In his recent guest post about the language of the theatre, Ben Trawick-Smith mentions the privileged position of Received Pronunciation. RP, he writes, was virtually de rigueur in English theatre “until it became apparent to (some) Britons that dialect prejudice is as bad as any other”.
An RP accent, even a modified one that combines it with regional qualities, has prestige because it implies a certain level of education, social status, prosperity and perhaps political power. Centuries ago it was the accent of the courts and high society in London and the home counties; people moving there to advance in life often adopted it as their own.
Later, RP became the accent of public schools and the BBC, which strengthened and stabilised its status as the “standard” form of English speech. It was (and remains) linked to class consciousness. In an excellent historical essay, The Rise of Prescriptivism in English (PDF), Shadyah A. N. Cole writes:
As the middle class increased in numbers and in wealth, they desired also to have the manners and education of those above them in social status, or at least the appearance of them. … When appearances failed to signal the distinction between classes, manner of speaking including pronunciation and grammar were found to be useful in making the distinction.
Cole argues that this desire for “a veneer of educated speech”, along with “a lack of confidence in their own variety of language”, set the stage for the development of prescriptive grammar. Nowadays RP is less exalted, and regional dialects are encountered more often in the media. But where there’s cultural difference and social inequality, there will also be prejudice and snobbery; terms like feral underclass were used to describe rioters in England earlier this year.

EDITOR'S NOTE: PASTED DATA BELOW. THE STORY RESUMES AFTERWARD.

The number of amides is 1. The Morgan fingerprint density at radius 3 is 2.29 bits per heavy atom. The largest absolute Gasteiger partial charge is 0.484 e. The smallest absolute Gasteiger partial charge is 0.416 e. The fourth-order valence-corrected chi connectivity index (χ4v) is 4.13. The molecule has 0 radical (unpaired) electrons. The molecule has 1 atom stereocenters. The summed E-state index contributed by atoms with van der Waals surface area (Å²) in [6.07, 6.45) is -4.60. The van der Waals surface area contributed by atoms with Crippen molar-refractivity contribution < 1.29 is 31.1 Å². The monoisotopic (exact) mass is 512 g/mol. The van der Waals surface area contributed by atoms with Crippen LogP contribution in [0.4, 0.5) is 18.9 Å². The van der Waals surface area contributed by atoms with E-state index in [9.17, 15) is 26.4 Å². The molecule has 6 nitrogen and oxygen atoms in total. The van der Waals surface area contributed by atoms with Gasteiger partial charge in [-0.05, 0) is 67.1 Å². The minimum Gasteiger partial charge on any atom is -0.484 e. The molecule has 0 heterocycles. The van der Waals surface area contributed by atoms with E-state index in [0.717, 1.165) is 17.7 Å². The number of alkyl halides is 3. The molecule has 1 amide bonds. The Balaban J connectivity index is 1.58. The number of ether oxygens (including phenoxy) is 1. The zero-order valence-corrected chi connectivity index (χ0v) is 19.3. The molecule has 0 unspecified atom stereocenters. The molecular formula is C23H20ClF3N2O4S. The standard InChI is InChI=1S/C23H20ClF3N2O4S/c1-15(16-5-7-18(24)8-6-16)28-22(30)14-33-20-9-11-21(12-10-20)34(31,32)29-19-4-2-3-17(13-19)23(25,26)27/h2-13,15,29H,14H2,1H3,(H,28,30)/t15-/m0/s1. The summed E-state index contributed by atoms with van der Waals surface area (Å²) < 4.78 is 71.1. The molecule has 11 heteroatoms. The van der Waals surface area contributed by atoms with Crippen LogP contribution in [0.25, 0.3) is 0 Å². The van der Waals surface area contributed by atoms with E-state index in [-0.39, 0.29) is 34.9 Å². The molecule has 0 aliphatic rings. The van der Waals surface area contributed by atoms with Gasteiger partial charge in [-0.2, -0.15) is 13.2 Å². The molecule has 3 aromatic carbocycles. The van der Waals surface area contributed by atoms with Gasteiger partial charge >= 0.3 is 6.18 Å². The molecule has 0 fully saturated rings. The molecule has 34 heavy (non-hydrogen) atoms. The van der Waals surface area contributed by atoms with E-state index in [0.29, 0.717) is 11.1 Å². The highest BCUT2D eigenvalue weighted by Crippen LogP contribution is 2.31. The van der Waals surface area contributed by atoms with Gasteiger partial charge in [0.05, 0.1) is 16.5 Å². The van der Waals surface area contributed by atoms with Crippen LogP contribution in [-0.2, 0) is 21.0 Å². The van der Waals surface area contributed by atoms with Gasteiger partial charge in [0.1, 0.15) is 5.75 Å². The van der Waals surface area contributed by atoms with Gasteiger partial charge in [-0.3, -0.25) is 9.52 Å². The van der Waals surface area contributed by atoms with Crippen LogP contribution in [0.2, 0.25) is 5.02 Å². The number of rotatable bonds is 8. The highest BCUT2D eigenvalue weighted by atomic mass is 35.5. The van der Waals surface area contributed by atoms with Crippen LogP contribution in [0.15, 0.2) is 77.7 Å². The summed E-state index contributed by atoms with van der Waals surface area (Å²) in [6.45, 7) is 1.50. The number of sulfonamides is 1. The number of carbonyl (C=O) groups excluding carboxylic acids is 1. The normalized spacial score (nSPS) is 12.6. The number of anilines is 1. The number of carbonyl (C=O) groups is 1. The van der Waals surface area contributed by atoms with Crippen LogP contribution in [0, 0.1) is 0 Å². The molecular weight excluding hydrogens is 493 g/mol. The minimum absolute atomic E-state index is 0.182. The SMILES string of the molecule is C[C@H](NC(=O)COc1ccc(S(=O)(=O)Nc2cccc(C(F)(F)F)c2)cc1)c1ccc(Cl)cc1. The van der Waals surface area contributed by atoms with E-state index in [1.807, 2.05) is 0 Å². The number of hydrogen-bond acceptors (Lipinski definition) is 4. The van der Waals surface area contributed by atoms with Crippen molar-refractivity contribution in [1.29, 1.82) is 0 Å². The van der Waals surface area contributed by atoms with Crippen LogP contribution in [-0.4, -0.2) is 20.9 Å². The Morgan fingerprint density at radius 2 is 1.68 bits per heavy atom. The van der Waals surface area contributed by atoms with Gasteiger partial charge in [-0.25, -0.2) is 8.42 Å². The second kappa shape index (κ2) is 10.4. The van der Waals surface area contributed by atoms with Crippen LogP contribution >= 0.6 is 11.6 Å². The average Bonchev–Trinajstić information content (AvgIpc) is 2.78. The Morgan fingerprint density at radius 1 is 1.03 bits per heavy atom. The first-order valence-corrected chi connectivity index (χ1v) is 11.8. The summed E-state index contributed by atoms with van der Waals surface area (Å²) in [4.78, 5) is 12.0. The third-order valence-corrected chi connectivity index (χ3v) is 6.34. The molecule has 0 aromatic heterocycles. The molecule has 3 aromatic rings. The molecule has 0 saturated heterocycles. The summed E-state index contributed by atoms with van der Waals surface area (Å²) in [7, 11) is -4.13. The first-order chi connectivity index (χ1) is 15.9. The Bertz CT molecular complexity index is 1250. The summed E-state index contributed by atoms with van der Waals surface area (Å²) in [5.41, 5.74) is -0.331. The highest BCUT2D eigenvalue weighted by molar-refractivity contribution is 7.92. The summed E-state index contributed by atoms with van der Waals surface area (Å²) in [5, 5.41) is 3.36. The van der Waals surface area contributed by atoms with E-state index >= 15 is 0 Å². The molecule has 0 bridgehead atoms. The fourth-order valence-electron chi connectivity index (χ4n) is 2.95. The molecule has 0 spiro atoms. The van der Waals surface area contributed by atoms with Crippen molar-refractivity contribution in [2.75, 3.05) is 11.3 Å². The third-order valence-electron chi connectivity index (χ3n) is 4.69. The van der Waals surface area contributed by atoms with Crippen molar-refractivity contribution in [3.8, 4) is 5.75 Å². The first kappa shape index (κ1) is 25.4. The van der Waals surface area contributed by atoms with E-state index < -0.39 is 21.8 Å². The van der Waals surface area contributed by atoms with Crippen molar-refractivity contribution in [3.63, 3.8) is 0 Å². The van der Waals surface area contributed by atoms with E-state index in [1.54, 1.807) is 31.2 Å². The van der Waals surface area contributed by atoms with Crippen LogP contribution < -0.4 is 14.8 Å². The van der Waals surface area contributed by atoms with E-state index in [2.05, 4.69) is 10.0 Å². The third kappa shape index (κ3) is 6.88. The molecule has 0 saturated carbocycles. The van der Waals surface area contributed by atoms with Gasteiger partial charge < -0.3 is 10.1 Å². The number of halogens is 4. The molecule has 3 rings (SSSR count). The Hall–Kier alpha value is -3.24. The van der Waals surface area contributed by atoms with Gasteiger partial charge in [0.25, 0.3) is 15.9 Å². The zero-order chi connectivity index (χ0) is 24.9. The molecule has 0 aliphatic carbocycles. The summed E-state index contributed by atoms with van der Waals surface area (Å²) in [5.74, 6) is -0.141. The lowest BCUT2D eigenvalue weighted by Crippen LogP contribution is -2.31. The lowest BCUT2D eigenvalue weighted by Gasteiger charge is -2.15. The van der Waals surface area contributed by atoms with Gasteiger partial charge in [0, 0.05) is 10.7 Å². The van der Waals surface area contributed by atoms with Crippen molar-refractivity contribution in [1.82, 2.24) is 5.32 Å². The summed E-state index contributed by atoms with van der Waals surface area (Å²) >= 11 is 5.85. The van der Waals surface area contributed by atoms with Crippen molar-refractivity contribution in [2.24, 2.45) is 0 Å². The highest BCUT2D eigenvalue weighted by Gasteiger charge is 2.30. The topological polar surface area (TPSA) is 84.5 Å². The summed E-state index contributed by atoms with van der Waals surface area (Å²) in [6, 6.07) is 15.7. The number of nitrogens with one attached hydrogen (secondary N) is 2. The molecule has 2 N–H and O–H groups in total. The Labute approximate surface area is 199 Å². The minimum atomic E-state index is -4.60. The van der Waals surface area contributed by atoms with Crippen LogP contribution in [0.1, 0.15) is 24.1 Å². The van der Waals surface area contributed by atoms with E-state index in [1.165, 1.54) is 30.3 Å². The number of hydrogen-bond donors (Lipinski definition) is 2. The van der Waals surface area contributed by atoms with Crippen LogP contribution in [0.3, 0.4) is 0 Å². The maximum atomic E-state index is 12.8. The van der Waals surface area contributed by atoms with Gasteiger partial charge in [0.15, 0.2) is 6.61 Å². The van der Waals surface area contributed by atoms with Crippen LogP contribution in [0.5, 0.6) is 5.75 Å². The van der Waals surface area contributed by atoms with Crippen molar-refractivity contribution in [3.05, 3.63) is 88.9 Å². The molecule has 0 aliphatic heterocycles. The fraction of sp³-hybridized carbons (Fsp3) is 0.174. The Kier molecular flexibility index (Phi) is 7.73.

Ireland, though a relatively small island, abounds in dialectal variation. Here, as elsewhere, accents mark geographic identity (and social standing, to a lesser degree), and people sometimes embrace new dialects to distance themselves from areas or attributes they don’t wish to be associated with. Raymond Hickey calls this “linguistic dissociation”, and in his book Dublin English he discusses the phenomenon of “Dortspeak” in some detail.
Dortspeak is a homogenised middle-class accent that spread from Dublin 4 (= a postal district of Dublin, also known as D4). It got its name from the D4 pronunciation of Dart (Dublin Area Rapid Transit, a commuter train service), and has been described as a mixture of Irish English, British English, and the American English heard in TV shows like Friends. Less flatteringly, it has been called a “strangulated middle-class mid-Atlantic airhead accent”.
Dortspeak is widely scorned, and heavily satirised in journalist Paul Howard’s fictional creation Ross O’Carroll-Kelly, who for example pronounces (and spells) start as “stort” and right as “roysh”. Professor T. P. Dolan says people are switching from local accents to the D4 accent “because it is seen as the way to get ahead” – by adopting it, people aim to cut an obvious tie to their background, whatever it might be.Email this Post